By working with partner charities across India we will ensure that 7,000 girls from NGOs across India see 'He Named Me Malala', bringing hope and opening their minds to the possibilities that education holds for them. Snehalaya will host an inspirational Gala Event for 750 attendees to celebrate our girls and showcase the work NGOs across India are doing to champion equal rights and gender equality. Patriarchy and hate don't work. It is time to give India back #HerVoice.
In India, 3.7 million girls are out of school. Two out of three of these girls are from poorer communities with estimates suggesting that only 1 in every 100 girls in rural India completes secondary education. But the problem stretches far beyond access. Uneducated girls in India are three times more likely to contract HIV, earn 10 percent less income, and marry three years earlier than educated ones. Without fair representation girls are seen as worthless and patriarchy falsely prevails.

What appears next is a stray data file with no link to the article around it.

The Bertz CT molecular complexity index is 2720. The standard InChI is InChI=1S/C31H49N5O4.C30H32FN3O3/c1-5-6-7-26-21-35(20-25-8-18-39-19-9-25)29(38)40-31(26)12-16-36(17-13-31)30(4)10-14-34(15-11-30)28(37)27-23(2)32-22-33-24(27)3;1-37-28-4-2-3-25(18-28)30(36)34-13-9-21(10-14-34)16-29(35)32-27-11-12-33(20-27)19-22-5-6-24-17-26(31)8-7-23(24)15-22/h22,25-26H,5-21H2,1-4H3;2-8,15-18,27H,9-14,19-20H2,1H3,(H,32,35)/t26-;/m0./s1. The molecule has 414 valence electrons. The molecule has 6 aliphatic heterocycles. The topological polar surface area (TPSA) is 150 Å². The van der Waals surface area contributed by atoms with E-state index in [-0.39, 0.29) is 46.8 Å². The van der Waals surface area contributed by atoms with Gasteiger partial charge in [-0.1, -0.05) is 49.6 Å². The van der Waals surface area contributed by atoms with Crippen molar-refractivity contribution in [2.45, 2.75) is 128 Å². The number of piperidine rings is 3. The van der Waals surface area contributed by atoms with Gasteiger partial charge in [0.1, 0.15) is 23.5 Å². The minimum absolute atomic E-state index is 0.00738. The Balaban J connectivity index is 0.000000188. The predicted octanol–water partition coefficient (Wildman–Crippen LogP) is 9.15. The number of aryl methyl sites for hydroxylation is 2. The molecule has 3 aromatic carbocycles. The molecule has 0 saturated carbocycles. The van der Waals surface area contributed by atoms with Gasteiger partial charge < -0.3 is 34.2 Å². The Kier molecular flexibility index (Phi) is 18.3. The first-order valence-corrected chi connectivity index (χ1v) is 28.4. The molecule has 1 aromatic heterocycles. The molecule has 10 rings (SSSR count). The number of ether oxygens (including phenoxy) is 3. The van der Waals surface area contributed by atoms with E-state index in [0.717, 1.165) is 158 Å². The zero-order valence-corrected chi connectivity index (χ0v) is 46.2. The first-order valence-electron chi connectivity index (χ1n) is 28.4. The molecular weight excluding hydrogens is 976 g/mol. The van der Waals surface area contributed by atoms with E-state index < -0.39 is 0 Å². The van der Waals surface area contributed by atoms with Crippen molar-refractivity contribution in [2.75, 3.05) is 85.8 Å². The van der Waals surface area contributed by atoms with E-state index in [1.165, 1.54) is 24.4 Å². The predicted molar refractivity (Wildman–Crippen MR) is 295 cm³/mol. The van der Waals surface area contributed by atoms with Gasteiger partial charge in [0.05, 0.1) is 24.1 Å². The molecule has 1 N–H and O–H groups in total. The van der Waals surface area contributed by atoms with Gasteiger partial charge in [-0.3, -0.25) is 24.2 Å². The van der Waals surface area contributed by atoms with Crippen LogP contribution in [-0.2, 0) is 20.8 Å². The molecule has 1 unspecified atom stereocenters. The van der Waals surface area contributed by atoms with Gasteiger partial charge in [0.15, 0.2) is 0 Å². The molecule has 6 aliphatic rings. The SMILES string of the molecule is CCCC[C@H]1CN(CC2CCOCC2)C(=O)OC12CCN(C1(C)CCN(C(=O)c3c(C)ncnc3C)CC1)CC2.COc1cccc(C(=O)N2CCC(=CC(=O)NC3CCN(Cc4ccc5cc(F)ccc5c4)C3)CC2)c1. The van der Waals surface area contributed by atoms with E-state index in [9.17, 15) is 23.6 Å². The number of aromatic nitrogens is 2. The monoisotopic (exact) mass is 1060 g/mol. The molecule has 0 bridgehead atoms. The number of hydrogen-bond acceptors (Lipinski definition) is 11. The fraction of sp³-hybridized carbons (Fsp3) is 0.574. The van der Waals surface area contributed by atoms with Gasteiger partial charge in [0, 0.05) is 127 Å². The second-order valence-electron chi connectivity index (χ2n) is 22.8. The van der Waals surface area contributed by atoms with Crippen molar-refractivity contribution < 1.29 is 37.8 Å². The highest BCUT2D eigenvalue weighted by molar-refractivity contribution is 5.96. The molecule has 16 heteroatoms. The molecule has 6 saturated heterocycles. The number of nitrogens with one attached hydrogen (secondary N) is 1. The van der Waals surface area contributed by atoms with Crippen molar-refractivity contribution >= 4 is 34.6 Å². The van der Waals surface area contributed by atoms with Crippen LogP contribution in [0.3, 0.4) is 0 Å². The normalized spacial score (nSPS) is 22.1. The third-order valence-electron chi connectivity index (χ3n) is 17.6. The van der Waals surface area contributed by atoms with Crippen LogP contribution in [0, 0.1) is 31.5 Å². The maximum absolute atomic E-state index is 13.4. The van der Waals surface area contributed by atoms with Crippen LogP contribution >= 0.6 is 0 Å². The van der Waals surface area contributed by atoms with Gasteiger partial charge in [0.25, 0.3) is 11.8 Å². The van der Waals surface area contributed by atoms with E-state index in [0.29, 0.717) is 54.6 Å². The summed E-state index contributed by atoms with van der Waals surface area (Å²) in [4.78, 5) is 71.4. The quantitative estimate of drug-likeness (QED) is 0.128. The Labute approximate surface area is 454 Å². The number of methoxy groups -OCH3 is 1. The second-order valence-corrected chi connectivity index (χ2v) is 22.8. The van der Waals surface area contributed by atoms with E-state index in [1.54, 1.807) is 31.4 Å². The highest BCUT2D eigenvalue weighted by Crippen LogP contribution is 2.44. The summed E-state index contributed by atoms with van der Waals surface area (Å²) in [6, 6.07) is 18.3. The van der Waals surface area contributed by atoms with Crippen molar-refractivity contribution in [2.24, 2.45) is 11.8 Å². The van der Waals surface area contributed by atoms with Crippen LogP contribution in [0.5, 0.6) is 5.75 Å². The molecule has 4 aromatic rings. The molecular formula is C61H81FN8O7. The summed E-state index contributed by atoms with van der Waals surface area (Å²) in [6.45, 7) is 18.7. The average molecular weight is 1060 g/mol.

Our project taking Malala's story directly to India's rural communities makes a stand against cultural and religious perceptions of what it means to be a girl. Through screenings, educational programs and an inspirational Gala event showcasing the best of India's NGOs, we seek to challenge attitudes of male privilege. In breaking down the barricades that prevent girls from completing secondary education, we hope to give girls increased opportunity and a chance to build a better future.
Education is one of the most critical areas of empowerment for women. Educating girls mobilizes communities to take a stand against gender inequality and is proven to have a profound affect on women's health outcomes, reduced child marriage, huge improvements in earning potential and political agency. The UN states that educating women is imperative in reducing global poverty and inequality.